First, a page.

Americans appear to be increasingly divided over politics. The gap between the policies endorsed by the Republican and Democratic Parties is growing, as is animosity between people who identify with different parties. How is polarization influencing decision-making and civic life in the United States? Can Americans still find common ground?
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The United States has two main political parties, the Republican Party and the Democratic Party. In the early 1990s, the two parties had more similar policy agendas than they do today. Over the last 25 years, the Democratic Party has moved more to the “left,” while the Republican Party has moved more to the “right.”1
Politics are complicated, and it is hard to reduce policies to a simple left–right spectrum. In general, the left is associated with socially liberal policies and economic policies that create a greater social safety net, while the right is associated with socially conservative policies and less regulation of the economy.
Thus, the gap between the policy positions of the Democratic and Republican Parties is also growing, and more Americans now identify consistently with the main policy positions of their party than in previous years.2 People often change their political beliefs to match the positions of their party, which reinforces divides between the parties.3
The following charts illustrate that the overlap between political values of Democrats and Republicans (the purple area) shrunk between 1994 and 2017, as the share of Americans with ideologically consistent values increased.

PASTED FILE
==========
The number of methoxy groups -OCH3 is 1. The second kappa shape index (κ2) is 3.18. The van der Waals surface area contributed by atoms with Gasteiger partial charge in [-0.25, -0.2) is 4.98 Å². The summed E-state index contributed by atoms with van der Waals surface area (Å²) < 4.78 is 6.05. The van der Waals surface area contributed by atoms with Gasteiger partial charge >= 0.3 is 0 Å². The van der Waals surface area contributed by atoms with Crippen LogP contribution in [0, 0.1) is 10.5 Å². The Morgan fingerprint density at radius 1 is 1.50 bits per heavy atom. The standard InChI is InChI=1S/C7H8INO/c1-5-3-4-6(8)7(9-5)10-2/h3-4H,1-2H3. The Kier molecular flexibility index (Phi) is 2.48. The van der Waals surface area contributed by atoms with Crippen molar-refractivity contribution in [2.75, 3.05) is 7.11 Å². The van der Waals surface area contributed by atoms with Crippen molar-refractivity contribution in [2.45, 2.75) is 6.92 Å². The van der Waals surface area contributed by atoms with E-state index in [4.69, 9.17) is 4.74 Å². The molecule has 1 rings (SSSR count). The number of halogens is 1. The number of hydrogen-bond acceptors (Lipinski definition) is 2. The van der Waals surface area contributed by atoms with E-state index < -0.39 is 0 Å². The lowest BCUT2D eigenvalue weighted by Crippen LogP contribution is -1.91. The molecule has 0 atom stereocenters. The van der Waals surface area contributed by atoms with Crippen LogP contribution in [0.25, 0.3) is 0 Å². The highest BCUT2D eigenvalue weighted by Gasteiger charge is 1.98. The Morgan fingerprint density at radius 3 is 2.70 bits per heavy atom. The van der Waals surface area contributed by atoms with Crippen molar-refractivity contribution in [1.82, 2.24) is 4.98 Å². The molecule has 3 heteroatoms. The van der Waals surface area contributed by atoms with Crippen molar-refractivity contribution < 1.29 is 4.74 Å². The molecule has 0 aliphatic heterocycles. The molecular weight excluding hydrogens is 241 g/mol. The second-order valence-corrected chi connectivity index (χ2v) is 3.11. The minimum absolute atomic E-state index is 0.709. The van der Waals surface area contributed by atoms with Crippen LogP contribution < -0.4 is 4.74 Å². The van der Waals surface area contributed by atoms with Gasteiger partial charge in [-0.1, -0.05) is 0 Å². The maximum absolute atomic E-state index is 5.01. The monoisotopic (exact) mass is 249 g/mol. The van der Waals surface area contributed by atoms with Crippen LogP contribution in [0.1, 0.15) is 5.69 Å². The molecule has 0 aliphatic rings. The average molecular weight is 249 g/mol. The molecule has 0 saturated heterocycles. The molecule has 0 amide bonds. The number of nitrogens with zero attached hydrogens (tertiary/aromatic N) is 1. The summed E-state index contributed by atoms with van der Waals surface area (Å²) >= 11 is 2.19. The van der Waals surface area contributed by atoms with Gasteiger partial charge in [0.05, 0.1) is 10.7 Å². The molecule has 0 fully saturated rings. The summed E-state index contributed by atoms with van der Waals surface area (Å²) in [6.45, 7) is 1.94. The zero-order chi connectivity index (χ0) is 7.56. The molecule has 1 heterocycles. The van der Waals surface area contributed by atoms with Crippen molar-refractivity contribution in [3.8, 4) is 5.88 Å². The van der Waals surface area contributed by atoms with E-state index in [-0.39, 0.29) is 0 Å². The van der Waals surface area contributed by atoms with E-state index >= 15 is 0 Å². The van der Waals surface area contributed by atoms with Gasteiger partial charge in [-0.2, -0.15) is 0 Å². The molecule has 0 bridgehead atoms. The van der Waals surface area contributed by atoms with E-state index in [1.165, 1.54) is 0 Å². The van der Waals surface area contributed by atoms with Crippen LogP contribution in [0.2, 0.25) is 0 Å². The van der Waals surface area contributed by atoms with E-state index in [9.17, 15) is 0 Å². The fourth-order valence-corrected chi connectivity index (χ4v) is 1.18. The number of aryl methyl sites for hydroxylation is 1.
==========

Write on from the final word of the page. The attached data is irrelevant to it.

Source: “Political Polarization, 1994-2017.” Pew Research Center, Washington, D.C. October 20, 2017.
Americans also tend to have greater feelings of dislike toward members of the other political party than they have had in previous years.4
In 1960, 4% of Republicans and 4% of Democrats said they would be displeased if their son or daughter married someone of the opposite party.5
In 2019, 45% of Democrats said they would be unhappy if their child married a Republican and 35% of Republicans say they would be unhappy if their child married a Democrat.6
What does political polarization look, sound, and feel like where you live?
Polarization is complex, and scholars are still debating the exact factors that contribute to it. This section highlights four of the many factors that are likely contributing to polarization’s rise.
1. Political Activism
Political activists in each party tend to push for policies that are further to the left (in the Democratic Party) and further to the right (in the Republican Party). Some scholars believe that the increased influence of political activists has widened the gap between the two parties’ platforms.7
2. Election Policies